Rookout CTO Liran Haimovitch sits down with Eynav Mass, VP R&D at Oribi. They discuss what Oribi is all about, adapting SDLC to the data that works in production, the culture required to move fast and take risks, and how they know what’s going on in production.
Liran Haimovitch, Eynav Mass
Liran Haimovitch 00:02
Welcome to the Production-First Mindset. A podcast where we discuss the world of building code from the lab all the way to production. We explore the tactics, methodologies, and metrics used to drive real customer value by the engineering leaders actually doing it. I'm your host, Liran Haimovitch, CTO and co-founder of Rookout. Today is going to be all about data-intensive applications and operating without staging environments. With us is Eynav Mass, VP R&D at Oribi. Thank you for joining us and welcome to the show.
Eynav Mass 00:41
Great being here. Thank you for inviting me Liran.
Liran Haimovitch 00:44
Eynav, can you tell us a little bit about yourself?
Eynav Mass 00:47
Sure. So, I'm leading Oribi’s engineering for more than two years now. A very talented group of people, we're mainly working on data-related technologies.
Liran Haimovitch 00:58
So what is Oribi all about?
Eynav Mass 01:00
Oribi is a big data product. Let's start from that. We provide websites event data as a service, creating deep insights on our customer's website, mainly by collecting all website actions automatically.
Liran Haimovitch 01:16
Website events, big data, those are some big words. What do you do? What do your customers get off the product?
Eynav Mass 01:23
So the core product, IP, is the ability to detect meaningful events on the website. There are so many actions going on our website, we click on something, we open page, we're doing that in real time, we're getting all these actions with high scale, and processing that to get insight of top of that actions.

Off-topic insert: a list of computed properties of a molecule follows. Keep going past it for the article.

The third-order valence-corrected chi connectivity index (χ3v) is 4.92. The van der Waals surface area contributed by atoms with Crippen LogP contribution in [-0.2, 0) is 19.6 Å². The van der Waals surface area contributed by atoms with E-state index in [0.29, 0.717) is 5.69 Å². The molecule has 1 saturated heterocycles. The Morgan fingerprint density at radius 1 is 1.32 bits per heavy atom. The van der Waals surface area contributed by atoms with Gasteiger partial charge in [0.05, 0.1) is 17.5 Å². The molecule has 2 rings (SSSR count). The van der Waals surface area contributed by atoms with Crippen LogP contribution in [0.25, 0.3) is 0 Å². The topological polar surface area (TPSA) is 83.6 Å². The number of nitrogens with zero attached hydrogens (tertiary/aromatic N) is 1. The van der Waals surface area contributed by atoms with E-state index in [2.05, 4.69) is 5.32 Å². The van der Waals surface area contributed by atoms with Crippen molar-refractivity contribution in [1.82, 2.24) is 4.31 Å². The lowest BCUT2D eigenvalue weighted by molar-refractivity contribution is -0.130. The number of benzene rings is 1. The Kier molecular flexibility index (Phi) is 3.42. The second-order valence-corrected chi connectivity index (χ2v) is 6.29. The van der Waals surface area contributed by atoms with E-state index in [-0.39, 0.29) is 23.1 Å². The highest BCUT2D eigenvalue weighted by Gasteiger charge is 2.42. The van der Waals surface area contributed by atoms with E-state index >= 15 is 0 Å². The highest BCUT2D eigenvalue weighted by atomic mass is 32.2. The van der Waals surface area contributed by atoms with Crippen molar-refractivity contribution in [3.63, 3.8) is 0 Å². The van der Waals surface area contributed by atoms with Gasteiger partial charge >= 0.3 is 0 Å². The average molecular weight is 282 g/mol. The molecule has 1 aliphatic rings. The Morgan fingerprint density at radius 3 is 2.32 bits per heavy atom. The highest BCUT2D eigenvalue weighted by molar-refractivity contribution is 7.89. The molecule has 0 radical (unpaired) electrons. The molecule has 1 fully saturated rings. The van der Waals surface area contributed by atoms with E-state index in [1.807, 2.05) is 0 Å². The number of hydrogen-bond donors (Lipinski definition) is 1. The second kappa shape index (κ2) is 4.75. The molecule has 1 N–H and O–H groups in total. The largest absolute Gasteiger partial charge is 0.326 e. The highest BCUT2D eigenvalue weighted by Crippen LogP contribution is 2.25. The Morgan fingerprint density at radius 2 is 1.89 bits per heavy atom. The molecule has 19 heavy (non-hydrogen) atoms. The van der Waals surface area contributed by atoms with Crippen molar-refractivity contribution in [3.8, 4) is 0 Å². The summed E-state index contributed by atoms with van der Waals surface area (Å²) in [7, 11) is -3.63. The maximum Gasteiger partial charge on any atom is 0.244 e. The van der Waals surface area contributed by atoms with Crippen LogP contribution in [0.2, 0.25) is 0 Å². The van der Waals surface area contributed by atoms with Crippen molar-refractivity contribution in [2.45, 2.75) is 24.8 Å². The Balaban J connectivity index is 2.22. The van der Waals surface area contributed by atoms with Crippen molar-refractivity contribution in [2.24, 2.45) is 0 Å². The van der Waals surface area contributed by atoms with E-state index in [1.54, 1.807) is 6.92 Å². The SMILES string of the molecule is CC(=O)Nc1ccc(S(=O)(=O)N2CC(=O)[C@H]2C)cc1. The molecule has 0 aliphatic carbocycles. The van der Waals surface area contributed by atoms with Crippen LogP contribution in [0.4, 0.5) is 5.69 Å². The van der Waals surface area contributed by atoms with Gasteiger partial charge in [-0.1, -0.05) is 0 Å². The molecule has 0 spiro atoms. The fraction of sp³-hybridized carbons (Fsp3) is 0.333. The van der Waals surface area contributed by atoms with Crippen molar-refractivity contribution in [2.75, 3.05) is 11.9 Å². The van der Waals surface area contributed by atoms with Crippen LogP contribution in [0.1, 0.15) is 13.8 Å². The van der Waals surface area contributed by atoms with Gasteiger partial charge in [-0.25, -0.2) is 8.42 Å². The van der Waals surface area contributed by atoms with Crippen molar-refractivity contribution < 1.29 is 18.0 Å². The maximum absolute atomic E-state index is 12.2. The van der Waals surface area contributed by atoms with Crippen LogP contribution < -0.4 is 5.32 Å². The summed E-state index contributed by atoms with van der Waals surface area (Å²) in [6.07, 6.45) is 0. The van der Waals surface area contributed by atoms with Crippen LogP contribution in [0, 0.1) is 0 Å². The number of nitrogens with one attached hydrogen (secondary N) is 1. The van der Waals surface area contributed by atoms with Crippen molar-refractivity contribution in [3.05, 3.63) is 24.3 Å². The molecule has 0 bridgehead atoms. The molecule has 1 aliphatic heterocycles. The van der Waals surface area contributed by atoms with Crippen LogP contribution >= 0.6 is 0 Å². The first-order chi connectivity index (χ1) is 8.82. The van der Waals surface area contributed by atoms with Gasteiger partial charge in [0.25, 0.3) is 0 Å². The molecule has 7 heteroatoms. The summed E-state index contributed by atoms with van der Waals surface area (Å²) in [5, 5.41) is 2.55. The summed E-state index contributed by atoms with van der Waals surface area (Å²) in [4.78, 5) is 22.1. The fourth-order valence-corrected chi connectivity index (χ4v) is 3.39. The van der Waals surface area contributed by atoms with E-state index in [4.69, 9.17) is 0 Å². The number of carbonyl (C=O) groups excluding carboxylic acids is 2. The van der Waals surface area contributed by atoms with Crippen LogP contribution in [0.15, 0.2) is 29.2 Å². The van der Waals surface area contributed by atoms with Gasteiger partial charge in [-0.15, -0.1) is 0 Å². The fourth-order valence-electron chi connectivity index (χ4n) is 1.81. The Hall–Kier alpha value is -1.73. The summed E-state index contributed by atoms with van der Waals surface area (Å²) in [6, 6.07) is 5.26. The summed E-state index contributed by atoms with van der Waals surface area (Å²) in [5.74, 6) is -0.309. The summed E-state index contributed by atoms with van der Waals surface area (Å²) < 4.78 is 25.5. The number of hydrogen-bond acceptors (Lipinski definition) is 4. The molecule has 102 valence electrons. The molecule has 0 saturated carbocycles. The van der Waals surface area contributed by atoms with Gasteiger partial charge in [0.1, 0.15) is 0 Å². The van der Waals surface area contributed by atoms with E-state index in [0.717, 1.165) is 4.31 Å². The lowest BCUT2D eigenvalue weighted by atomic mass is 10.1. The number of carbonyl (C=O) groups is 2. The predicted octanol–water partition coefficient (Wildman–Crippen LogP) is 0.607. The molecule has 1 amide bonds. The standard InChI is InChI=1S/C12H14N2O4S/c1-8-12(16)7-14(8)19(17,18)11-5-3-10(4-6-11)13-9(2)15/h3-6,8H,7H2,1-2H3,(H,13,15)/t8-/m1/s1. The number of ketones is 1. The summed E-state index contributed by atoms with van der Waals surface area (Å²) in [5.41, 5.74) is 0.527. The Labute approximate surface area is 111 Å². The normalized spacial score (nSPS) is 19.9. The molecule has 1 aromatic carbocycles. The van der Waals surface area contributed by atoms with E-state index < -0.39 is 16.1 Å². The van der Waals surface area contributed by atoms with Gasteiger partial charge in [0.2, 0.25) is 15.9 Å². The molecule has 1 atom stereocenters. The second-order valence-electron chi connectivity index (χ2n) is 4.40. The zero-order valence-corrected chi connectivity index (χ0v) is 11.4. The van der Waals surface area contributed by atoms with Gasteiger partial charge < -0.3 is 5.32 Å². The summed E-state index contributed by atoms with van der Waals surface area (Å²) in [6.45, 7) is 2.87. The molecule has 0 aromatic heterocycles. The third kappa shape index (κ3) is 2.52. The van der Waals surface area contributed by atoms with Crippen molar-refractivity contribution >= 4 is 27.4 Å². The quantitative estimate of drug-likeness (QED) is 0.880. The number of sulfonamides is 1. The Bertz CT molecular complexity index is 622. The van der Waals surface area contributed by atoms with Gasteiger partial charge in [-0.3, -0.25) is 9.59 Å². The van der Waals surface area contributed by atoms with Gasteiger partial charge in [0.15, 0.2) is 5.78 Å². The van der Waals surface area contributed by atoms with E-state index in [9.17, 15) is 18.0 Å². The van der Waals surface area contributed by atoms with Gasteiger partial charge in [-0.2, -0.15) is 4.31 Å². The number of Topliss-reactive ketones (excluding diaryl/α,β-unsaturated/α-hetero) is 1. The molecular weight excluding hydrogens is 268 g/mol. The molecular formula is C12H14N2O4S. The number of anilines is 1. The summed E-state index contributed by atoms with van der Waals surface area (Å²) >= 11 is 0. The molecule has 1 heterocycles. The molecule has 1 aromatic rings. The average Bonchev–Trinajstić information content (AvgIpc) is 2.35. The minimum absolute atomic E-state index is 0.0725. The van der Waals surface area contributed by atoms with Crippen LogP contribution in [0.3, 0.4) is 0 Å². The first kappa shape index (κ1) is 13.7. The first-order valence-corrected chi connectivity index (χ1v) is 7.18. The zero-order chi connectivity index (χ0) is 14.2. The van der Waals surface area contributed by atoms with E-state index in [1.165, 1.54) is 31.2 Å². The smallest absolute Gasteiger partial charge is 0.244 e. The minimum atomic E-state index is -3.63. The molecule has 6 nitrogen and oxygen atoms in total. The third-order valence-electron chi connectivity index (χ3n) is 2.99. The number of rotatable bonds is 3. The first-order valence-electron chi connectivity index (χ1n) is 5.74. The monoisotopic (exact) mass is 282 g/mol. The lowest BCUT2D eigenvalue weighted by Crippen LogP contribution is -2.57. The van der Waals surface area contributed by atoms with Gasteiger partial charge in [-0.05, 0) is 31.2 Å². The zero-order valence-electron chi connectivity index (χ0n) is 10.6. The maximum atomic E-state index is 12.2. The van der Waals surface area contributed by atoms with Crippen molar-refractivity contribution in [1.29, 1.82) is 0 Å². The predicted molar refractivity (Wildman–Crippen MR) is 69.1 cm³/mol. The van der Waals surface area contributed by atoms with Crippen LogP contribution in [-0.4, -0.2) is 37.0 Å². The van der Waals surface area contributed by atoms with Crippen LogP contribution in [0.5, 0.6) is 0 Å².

Liran Haimovitch 01:45
So essentially, instead of having to add Google Analytics to specific event, and then manually, kind of adding and removing and instrumenting that you kind of collect everything all the time, and then you make sense out of it.
Eynav Mass 01:58
Liran Haimovitch 01:59
That's interesting. So what challenges do you face, kind of engineering way, engineering whilst doing that?
Eynav Mass 02:05
There is many. But if I would pick, like the most challenging thing is that Oribi faces high increase of traffic all the time, as our website of the customers are dynamic, their traffic is eventually our traffic. So we have both scale peaks and incremental scale up of this all traffic incoming to the system.
Liran Haimovitch 02:27
So you have to deal both with you know, the system is doing 10%, 50%, whatever, month over month, year over year, growing rapidly, at the same time you also have to worry about those peaks, you know, Black Friday, or Super-bowl ads or whatever, all of a sudden, some websites are doing 2x or 10x off of these two.
Eynav Mass 02:48
Exactly. Sometimes it's just a new website installing Oribi. And then, there's more and more traffic. So it keeps on dynamically. It's like, you're running a marathon in a constant pace. And you keep getting this pace higher and higher. And in the meantime, people telling you now jump, now do like flick flack, and stuff like that. So that's the way it feels.